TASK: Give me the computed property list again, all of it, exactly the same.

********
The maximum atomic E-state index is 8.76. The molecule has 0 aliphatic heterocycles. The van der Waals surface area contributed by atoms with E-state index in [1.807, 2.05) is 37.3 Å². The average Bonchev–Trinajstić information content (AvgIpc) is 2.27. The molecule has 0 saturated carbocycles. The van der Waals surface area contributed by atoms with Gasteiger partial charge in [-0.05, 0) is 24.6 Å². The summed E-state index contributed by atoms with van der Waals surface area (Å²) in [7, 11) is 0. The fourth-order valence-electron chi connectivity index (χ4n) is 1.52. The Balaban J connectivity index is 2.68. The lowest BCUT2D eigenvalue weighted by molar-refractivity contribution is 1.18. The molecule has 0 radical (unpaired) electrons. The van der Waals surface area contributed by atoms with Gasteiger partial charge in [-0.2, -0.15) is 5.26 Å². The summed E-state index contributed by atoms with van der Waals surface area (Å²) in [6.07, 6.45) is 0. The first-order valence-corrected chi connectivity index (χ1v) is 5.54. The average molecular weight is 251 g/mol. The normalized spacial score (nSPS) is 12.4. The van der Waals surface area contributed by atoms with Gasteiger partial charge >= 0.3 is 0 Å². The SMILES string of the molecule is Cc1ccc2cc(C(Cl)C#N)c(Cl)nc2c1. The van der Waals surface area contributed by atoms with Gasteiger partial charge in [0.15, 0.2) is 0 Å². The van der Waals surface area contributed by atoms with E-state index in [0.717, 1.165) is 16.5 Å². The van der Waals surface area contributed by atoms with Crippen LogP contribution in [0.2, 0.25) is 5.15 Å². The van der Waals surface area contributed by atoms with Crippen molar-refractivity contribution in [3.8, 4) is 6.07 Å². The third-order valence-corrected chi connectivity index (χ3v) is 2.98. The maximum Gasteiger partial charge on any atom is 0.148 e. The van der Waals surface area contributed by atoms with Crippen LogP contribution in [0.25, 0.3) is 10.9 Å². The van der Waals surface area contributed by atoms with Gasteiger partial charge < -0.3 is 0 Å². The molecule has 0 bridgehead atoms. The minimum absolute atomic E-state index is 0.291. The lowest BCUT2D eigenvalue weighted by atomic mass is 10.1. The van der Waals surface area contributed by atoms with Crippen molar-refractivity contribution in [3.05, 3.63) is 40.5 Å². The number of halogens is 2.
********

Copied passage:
The maximum atomic E-state index is 8.76. The molecule has 0 aliphatic heterocycles. The van der Waals surface area contributed by atoms with E-state index in [1.807, 2.05) is 37.3 Å². The average Bonchev–Trinajstić information content (AvgIpc) is 2.27. The molecule has 0 saturated carbocycles. The van der Waals surface area contributed by atoms with Gasteiger partial charge in [-0.05, 0) is 24.6 Å². The summed E-state index contributed by atoms with van der Waals surface area (Å²) in [7, 11) is 0. The fourth-order valence-electron chi connectivity index (χ4n) is 1.52. The Balaban J connectivity index is 2.68. The lowest BCUT2D eigenvalue weighted by molar-refractivity contribution is 1.18. The molecule has 0 radical (unpaired) electrons. The van der Waals surface area contributed by atoms with Gasteiger partial charge in [-0.2, -0.15) is 5.26 Å². The summed E-state index contributed by atoms with van der Waals surface area (Å²) in [6.07, 6.45) is 0. The first-order valence-corrected chi connectivity index (χ1v) is 5.54. The average molecular weight is 251 g/mol. The normalized spacial score (nSPS) is 12.4. The van der Waals surface area contributed by atoms with Gasteiger partial charge >= 0.3 is 0 Å². The SMILES string of the molecule is Cc1ccc2cc(C(Cl)C#N)c(Cl)nc2c1. The van der Waals surface area contributed by atoms with Gasteiger partial charge in [0.15, 0.2) is 0 Å². The van der Waals surface area contributed by atoms with E-state index in [0.717, 1.165) is 16.5 Å². The van der Waals surface area contributed by atoms with Crippen LogP contribution in [0.2, 0.25) is 5.15 Å². The van der Waals surface area contributed by atoms with Crippen molar-refractivity contribution in [3.8, 4) is 6.07 Å². The third-order valence-corrected chi connectivity index (χ3v) is 2.98. The maximum Gasteiger partial charge on any atom is 0.148 e. The van der Waals surface area contributed by atoms with Crippen LogP contribution in [0.25, 0.3) is 10.9 Å². The van der Waals surface area contributed by atoms with Gasteiger partial charge < -0.3 is 0 Å². The molecule has 0 bridgehead atoms. The minimum absolute atomic E-state index is 0.291. The lowest BCUT2D eigenvalue weighted by atomic mass is 10.1. The van der Waals surface area contributed by atoms with Crippen molar-refractivity contribution in [3.05, 3.63) is 40.5 Å². The number of halogens is 2.